Tuesday, December 6, 2011

Virtual Book Tour: Cataclysm (Supernova Saga #2) by C.L. Parker

Welcome to the Virtual Book Tour for Cataclysm, Supernova Saga #2 by C.L Parker.  We have a special treat today, C.L. Parker has written a guest post.  First, here's the synopsis of the book:

 
They thought the worst of the storm was behind them. In reality, they had only weathered impossible odds to find they were smack dab in the eye of an unforgiving cyclone. More was on the way. The raging bands of chaos that surrounded them forced the destructive walls of the monster to close in around them. Taking on a life of its own, the storm growled and gnashed its teeth, threatening to devour everything they ever were or ever would be. There would be nothing but devastation left in its wake, and it had set its sights on Kerrigan Cruz and Dominic Grayson.

Through the howling winds and punishing lashes of rain, a stranger came. The promise of a better tomorrow, a brighter, sunnier life filled with hopes and dreams rests in the palm of his hand. It is knowledge, a formidable weapon when wielded by the right person at just the right time. If she can only harness the power of this stranger’s knowledge, Kerrigan might be able to save the one she loves before he fades into nothingness, and she is left all alone.

But is this stranger friend or foe? Drawn to her side by an unseen force, will he enlighten Kerrigan or will he seek to claim her for his own?

Cataclysm: Through the darkness of night, Light will lead the way.






I asked C.L. Parker if she would write about story development.  To give us an insight into her creative process.
This was a lesson I had to learn.

When I first started the Supernova Saga, I’ll admit that it wasn’t with an outline. I saw the first scene in my head, pounded it out on the keyboard, and let it take me away from there. Yes, there was some research I had to do along the way like gathering information about St. Augustine, character pics, choosing the house where they would live (including the layout of said house), even right down to the appliances and furniture inside their living quarters. But the majority of the story was written by the seat of my pants.

What I found was that as things became more convoluted, I had to buckle down and hammer out an outline. I had so many characters who I needed to make sure weren’t lost, but not thrown in for the sake of being thrown in either. I also had minute details that had to be catered to, or I would contradict myself. An outline is the best way to keep track of these things.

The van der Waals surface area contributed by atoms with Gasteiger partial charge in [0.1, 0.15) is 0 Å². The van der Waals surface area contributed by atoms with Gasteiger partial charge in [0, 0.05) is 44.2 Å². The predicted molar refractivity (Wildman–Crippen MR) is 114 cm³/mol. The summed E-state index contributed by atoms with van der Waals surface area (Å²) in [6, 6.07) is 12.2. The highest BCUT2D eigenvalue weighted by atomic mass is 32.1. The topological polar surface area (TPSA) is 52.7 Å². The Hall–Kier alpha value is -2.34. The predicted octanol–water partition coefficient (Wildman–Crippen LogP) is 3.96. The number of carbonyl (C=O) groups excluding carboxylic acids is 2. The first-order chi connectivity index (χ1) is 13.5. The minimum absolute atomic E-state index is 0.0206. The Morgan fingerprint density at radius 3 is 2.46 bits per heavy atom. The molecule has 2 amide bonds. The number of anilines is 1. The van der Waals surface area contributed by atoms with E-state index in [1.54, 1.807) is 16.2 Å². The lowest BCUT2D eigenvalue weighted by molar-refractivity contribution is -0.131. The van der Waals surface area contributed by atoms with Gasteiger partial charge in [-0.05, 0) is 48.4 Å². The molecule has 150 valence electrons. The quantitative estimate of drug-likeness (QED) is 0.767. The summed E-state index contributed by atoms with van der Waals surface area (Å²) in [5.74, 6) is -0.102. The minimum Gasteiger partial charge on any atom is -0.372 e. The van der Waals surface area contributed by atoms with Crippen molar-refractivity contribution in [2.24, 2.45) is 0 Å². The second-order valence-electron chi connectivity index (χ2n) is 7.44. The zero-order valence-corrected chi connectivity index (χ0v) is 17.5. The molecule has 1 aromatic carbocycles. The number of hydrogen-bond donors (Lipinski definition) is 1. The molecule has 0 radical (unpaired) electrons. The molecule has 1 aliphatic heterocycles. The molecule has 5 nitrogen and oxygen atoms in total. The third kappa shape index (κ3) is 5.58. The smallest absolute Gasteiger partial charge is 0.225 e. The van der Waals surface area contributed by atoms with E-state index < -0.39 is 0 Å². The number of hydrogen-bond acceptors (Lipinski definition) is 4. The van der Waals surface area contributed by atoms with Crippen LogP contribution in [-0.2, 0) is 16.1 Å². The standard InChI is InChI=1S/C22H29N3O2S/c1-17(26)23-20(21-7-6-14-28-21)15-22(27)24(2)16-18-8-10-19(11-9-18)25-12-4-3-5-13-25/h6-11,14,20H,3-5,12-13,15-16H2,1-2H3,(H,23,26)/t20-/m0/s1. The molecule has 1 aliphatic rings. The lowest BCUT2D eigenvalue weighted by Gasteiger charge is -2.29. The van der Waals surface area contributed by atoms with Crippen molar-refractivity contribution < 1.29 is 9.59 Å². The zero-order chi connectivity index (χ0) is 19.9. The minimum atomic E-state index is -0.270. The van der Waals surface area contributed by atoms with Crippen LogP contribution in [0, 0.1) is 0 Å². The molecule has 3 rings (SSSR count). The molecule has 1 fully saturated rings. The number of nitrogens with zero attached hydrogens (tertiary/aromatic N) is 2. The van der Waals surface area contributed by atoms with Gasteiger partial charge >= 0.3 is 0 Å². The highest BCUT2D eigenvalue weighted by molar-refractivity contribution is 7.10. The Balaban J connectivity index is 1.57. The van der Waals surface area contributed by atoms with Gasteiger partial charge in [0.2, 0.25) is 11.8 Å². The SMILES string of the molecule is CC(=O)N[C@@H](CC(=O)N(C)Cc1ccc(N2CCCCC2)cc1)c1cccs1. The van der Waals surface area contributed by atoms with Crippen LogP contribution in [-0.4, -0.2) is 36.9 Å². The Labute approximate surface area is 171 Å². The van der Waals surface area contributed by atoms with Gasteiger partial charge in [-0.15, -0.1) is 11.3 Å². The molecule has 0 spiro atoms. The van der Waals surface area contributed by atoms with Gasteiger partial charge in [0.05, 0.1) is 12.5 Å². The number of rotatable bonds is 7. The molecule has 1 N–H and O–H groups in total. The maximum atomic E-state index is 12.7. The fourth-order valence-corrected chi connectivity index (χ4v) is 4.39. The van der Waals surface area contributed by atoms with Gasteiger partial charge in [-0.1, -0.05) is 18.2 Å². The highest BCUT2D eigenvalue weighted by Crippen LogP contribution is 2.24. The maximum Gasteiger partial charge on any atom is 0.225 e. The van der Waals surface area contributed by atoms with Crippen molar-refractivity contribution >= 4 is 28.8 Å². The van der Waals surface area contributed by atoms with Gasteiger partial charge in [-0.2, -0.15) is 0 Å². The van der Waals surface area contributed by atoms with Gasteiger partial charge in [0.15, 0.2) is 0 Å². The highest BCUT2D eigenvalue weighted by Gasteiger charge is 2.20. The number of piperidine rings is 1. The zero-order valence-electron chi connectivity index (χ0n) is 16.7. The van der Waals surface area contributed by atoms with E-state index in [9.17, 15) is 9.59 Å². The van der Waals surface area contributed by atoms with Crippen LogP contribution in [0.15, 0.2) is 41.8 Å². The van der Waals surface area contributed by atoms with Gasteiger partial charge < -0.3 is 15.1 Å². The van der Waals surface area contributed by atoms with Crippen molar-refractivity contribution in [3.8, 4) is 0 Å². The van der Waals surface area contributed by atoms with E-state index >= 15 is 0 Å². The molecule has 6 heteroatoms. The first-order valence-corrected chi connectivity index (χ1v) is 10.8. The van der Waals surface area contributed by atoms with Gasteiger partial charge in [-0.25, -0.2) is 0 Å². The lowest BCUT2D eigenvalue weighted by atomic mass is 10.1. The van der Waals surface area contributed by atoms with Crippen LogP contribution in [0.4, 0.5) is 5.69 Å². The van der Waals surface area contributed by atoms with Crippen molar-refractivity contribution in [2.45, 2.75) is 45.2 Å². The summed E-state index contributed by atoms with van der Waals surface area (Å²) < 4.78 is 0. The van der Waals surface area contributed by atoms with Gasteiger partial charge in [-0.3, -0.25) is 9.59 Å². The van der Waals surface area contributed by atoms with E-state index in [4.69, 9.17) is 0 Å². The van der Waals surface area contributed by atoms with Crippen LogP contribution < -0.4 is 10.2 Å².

Granted, my outline isn’t the most official looking document, and I would never send it out to a potential publishing house, but it works for me. Before I did it, I found myself stuck behind writing blocks. I thought it was because of the personal drama happening in my life at the time, but oddly, once the outline was done, I was off and running with no more obstacles in the way. That cinched it for me.

I still have to make sure I’m following the set of rules I’ve set for the world I built, but for the most part, my story still writes itself. I’ve met other authors (mostly aspiring) who seem to get hung up on the technicality of the writing process. I don’t let myself get bogged down with that because I find it stifles the creativity process. The story always has to come first and foremost, and I have to remain true to my characters and what they’re showing me. So, if they throw me for a loop, which they often do, I let them take the lead and then adjust anything I need to as a result after the fact. After all, it’s their story. I’m just the conduit through which they have decided to tell it.

When I first started writing, I thought I was crazy because these characters talked to me. It was when I ventured deeper into the literary world and read up on some other authors that I found that I’m not the only one. I kind of think it’s a prerequisite for authors. There’s a fine line between brilliance and insanity, and we all walk it on a daily basis.

For me, these stories play out like a movie in my mind. I just do my best to convey the scene, emotions, and dialogue in a way the reader will see, hear, and feel what the characters show me.

Look, the best author is one who lets the writing come naturally. If you try to force it, the reader will know that you forced it. Just have fun with it, and remember to show, don’t tell. And I’ll add one other little morsel as food for thought: If the characters and the story aren’t believable to you, how can you expect them to be believable to anyone else?

Until next time . . .

FLYAS!
~CLP~


Thank you, CL!  Very insightful post!  Your dedication to your characters definitely shows in your books!

To keep in touch, please visit her here:

Twitter: @theclparker
Facebook: https://www.facebook.com/theclparker
website: http://www.cl-parker.com/

Also, make sure to check out my review of Supernova, the first book in the Supernova Saga series.  I'll be adding a review of Catclysm later this week, so watch for it!

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